The past few days have seen a parade of conventional wisdom arguments that are as baseless today as they were 10 and 20 years ago. 

First, we’re hearing that earmarks are the lubrication Congress needs to get working again. Earmark enthusiasts (which we called “earmarxists”) have trouble describing this earmark-enabled Golden Age of compromise and productivity because it doesn’t exist. Yes, there has always been graft, parochialism, and politics in politics, but earmarks as they existed in the 1990s and 2000s were a unique and disgraceful aberration in American history. Previous Congresses somehow managed to rebuild the country after the Civil War, build railroads and highways, and win World War II without giving politicians walking-around money to build teapot museums and parking garages. 

Earmarks were quite rare for most of our history. President Ronald Reagan vetoed a highway bill in 1987 because it contained 121 earmarks. In the next decade, the practice took off. In 1994, there were about 4,000 earmarks; there were 16,000 in 2006. Facts matter. Like QAnon, the earmark history peddled by earmarxists and spending extremists is just made up. It’s a spending cult that should never be reassembled.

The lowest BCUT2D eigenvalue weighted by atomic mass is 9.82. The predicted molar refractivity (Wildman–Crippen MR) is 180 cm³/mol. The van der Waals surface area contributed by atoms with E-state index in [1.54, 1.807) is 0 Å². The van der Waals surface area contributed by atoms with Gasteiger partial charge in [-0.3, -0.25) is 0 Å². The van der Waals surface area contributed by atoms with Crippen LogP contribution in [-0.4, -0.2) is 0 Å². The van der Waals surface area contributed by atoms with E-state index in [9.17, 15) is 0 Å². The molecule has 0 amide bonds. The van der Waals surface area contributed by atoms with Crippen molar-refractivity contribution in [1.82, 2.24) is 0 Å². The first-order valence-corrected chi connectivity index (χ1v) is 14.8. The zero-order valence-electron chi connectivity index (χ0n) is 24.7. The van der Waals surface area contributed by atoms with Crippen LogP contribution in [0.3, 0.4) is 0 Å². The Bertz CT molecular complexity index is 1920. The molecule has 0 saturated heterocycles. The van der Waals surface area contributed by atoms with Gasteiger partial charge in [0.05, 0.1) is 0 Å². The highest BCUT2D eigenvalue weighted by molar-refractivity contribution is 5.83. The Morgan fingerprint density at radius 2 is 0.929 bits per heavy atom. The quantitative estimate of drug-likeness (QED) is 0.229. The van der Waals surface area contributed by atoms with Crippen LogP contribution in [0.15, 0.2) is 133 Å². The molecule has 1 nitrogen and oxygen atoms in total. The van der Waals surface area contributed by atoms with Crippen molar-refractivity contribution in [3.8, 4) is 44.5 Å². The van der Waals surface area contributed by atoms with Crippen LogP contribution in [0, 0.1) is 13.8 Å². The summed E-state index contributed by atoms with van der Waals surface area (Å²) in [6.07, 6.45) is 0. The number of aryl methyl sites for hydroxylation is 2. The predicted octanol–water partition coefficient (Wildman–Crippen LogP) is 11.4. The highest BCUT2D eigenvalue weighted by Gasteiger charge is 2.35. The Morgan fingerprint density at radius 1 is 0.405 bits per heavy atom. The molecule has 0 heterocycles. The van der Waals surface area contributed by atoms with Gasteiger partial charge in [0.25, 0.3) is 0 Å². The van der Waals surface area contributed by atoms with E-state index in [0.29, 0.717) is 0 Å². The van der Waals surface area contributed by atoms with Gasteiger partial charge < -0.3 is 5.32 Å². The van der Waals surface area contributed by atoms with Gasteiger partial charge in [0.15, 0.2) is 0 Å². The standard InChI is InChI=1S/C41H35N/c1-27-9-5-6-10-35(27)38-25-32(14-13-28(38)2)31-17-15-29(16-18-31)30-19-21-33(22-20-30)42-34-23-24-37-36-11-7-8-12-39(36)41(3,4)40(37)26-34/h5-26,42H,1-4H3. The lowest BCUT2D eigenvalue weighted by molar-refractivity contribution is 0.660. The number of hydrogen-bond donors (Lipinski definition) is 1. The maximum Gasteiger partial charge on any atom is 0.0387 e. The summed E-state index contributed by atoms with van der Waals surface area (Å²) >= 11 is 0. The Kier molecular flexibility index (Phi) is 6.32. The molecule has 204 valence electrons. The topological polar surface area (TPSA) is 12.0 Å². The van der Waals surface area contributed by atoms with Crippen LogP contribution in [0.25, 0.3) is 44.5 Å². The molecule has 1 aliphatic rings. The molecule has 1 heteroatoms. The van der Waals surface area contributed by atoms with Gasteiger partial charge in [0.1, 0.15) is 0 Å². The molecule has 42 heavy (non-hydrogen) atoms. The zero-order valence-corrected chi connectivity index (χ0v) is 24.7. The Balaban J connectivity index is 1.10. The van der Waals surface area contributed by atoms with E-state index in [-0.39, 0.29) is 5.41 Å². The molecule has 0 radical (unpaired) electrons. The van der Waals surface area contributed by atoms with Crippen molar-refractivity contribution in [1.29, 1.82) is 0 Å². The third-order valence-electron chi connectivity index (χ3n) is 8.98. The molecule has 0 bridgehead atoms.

Second, we’re hearing that earmarks themselves are usually good projects that fund and facilitate good outcomes. In a piece in The Atlantic headlined “Earmarks Are Good,” Annie Lowery makes the case that a little taxpayer-supported bribery of U.S. Sen. Joe Manchin (D-West Virginia) would produce a range of desirable progressive outcomes. It’s true that Congress has funded good projects in spite of itself, but a significant body of research and analysis shows that earmarks are, on average, harmful and sometimes terribly destructive.